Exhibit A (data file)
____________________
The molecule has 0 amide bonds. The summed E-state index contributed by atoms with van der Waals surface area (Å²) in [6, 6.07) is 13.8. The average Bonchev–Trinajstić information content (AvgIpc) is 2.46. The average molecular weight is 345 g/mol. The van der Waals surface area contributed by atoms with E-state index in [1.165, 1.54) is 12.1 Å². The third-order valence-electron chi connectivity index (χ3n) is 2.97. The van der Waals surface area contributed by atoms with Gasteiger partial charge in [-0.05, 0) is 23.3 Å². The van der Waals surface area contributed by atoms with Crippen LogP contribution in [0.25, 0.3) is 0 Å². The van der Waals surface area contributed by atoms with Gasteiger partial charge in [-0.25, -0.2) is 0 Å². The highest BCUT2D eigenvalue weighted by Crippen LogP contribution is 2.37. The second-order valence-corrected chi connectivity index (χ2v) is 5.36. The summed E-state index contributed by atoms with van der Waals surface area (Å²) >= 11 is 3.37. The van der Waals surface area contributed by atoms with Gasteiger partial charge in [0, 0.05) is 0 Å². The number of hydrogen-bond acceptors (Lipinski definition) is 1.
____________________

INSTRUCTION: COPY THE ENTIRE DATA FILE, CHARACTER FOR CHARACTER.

The molecule has 0 amide bonds. The summed E-state index contributed by atoms with van der Waals surface area (Å²) in [6, 6.07) is 13.8. The average Bonchev–Trinajstić information content (AvgIpc) is 2.46. The average molecular weight is 345 g/mol. The van der Waals surface area contributed by atoms with E-state index in [1.165, 1.54) is 12.1 Å². The third-order valence-electron chi connectivity index (χ3n) is 2.97. The van der Waals surface area contributed by atoms with Gasteiger partial charge in [-0.05, 0) is 23.3 Å². The van der Waals surface area contributed by atoms with Crippen LogP contribution in [0.25, 0.3) is 0 Å². The van der Waals surface area contributed by atoms with Gasteiger partial charge in [-0.25, -0.2) is 0 Å². The highest BCUT2D eigenvalue weighted by Crippen LogP contribution is 2.37. The second-order valence-corrected chi connectivity index (χ2v) is 5.36. The summed E-state index contributed by atoms with van der Waals surface area (Å²) >= 11 is 3.37. The van der Waals surface area contributed by atoms with Gasteiger partial charge in [0, 0.05) is 0 Å². The number of hydrogen-bond acceptors (Lipinski definition) is 1.